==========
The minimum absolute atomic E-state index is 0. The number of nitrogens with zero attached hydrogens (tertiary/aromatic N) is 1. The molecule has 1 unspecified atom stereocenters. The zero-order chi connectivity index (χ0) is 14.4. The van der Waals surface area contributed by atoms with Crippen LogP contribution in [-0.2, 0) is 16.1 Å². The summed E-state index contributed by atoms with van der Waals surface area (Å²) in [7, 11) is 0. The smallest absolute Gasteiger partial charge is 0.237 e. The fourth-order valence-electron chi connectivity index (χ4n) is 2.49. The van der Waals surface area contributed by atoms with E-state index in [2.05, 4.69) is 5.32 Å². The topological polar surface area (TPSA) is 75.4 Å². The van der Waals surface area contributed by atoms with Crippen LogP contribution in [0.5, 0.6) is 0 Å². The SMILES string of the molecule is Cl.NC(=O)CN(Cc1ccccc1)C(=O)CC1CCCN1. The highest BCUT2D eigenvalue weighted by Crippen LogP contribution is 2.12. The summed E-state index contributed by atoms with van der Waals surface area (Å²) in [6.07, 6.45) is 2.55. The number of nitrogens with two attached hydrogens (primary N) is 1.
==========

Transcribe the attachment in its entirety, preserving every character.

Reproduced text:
The minimum absolute atomic E-state index is 0. The number of nitrogens with zero attached hydrogens (tertiary/aromatic N) is 1. The molecule has 1 unspecified atom stereocenters. The zero-order chi connectivity index (χ0) is 14.4. The van der Waals surface area contributed by atoms with Crippen LogP contribution in [-0.2, 0) is 16.1 Å². The summed E-state index contributed by atoms with van der Waals surface area (Å²) in [7, 11) is 0. The smallest absolute Gasteiger partial charge is 0.237 e. The fourth-order valence-electron chi connectivity index (χ4n) is 2.49. The van der Waals surface area contributed by atoms with E-state index in [2.05, 4.69) is 5.32 Å². The topological polar surface area (TPSA) is 75.4 Å². The van der Waals surface area contributed by atoms with Crippen LogP contribution in [0.5, 0.6) is 0 Å². The SMILES string of the molecule is Cl.NC(=O)CN(Cc1ccccc1)C(=O)CC1CCCN1. The highest BCUT2D eigenvalue weighted by Crippen LogP contribution is 2.12. The summed E-state index contributed by atoms with van der Waals surface area (Å²) in [6.07, 6.45) is 2.55. The number of nitrogens with two attached hydrogens (primary N) is 1.